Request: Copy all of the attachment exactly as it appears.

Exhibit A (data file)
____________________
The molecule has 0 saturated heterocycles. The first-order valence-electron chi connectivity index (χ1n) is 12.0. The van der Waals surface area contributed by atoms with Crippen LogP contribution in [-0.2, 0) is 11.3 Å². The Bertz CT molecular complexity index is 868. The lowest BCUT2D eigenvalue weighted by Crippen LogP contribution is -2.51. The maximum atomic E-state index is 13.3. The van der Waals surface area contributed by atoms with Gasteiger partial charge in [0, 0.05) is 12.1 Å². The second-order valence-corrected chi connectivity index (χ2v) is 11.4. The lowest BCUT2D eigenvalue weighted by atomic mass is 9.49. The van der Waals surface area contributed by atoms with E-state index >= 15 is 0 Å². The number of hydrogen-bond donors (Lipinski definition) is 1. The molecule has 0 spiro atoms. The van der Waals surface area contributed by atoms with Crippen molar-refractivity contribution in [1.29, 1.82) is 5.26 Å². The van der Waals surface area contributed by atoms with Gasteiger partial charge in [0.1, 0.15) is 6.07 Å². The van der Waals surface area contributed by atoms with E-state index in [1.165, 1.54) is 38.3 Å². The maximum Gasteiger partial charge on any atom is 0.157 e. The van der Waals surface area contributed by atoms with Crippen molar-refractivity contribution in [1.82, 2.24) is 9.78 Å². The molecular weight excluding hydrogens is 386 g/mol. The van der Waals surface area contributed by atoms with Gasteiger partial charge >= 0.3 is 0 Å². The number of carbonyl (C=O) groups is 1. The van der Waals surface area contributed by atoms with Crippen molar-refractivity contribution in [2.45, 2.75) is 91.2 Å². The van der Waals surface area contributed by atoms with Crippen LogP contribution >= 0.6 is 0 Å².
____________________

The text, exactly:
The molecule has 0 saturated heterocycles. The first-order valence-electron chi connectivity index (χ1n) is 12.0. The van der Waals surface area contributed by atoms with Crippen LogP contribution in [-0.2, 0) is 11.3 Å². The Bertz CT molecular complexity index is 868. The lowest BCUT2D eigenvalue weighted by Crippen LogP contribution is -2.51. The maximum atomic E-state index is 13.3. The van der Waals surface area contributed by atoms with Gasteiger partial charge in [0, 0.05) is 12.1 Å². The second-order valence-corrected chi connectivity index (χ2v) is 11.4. The lowest BCUT2D eigenvalue weighted by atomic mass is 9.49. The van der Waals surface area contributed by atoms with E-state index >= 15 is 0 Å². The number of hydrogen-bond donors (Lipinski definition) is 1. The molecule has 0 spiro atoms. The van der Waals surface area contributed by atoms with Crippen molar-refractivity contribution in [1.29, 1.82) is 5.26 Å². The van der Waals surface area contributed by atoms with Gasteiger partial charge in [0.1, 0.15) is 6.07 Å². The van der Waals surface area contributed by atoms with E-state index in [1.165, 1.54) is 38.3 Å². The maximum Gasteiger partial charge on any atom is 0.157 e. The van der Waals surface area contributed by atoms with Crippen molar-refractivity contribution in [1.82, 2.24) is 9.78 Å². The molecular weight excluding hydrogens is 386 g/mol. The van der Waals surface area contributed by atoms with Gasteiger partial charge >= 0.3 is 0 Å². The number of carbonyl (C=O) groups is 1. The van der Waals surface area contributed by atoms with Crippen molar-refractivity contribution in [2.45, 2.75) is 91.2 Å². The van der Waals surface area contributed by atoms with Crippen LogP contribution >= 0.6 is 0 Å².